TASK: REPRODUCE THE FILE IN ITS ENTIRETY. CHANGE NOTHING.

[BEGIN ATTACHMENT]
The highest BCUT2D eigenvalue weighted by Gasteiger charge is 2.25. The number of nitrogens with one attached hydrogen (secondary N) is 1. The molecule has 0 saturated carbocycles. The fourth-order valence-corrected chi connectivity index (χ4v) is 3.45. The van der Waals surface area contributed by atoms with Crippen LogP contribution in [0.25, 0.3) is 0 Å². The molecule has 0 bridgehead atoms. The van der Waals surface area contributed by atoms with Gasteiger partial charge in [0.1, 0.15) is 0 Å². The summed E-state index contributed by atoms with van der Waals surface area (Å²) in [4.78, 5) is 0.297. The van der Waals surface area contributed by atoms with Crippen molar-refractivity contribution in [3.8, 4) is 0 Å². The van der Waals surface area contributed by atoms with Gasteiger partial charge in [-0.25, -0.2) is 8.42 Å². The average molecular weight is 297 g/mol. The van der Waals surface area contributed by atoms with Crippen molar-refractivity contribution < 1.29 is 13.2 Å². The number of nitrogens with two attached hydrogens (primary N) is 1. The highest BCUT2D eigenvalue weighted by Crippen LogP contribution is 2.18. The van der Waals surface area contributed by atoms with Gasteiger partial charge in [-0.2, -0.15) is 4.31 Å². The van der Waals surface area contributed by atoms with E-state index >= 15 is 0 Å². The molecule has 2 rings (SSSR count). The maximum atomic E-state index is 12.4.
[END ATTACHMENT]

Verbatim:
The highest BCUT2D eigenvalue weighted by Gasteiger charge is 2.25. The number of nitrogens with one attached hydrogen (secondary N) is 1. The molecule has 0 saturated carbocycles. The fourth-order valence-corrected chi connectivity index (χ4v) is 3.45. The van der Waals surface area contributed by atoms with Crippen LogP contribution in [0.25, 0.3) is 0 Å². The molecule has 0 bridgehead atoms. The van der Waals surface area contributed by atoms with Gasteiger partial charge in [0.1, 0.15) is 0 Å². The summed E-state index contributed by atoms with van der Waals surface area (Å²) in [4.78, 5) is 0.297. The van der Waals surface area contributed by atoms with Crippen molar-refractivity contribution in [3.8, 4) is 0 Å². The van der Waals surface area contributed by atoms with Gasteiger partial charge in [-0.25, -0.2) is 8.42 Å². The average molecular weight is 297 g/mol. The van der Waals surface area contributed by atoms with Crippen molar-refractivity contribution < 1.29 is 13.2 Å². The number of nitrogens with two attached hydrogens (primary N) is 1. The highest BCUT2D eigenvalue weighted by Crippen LogP contribution is 2.18. The van der Waals surface area contributed by atoms with Gasteiger partial charge in [-0.2, -0.15) is 4.31 Å². The van der Waals surface area contributed by atoms with E-state index >= 15 is 0 Å². The molecule has 2 rings (SSSR count). The maximum atomic E-state index is 12.4.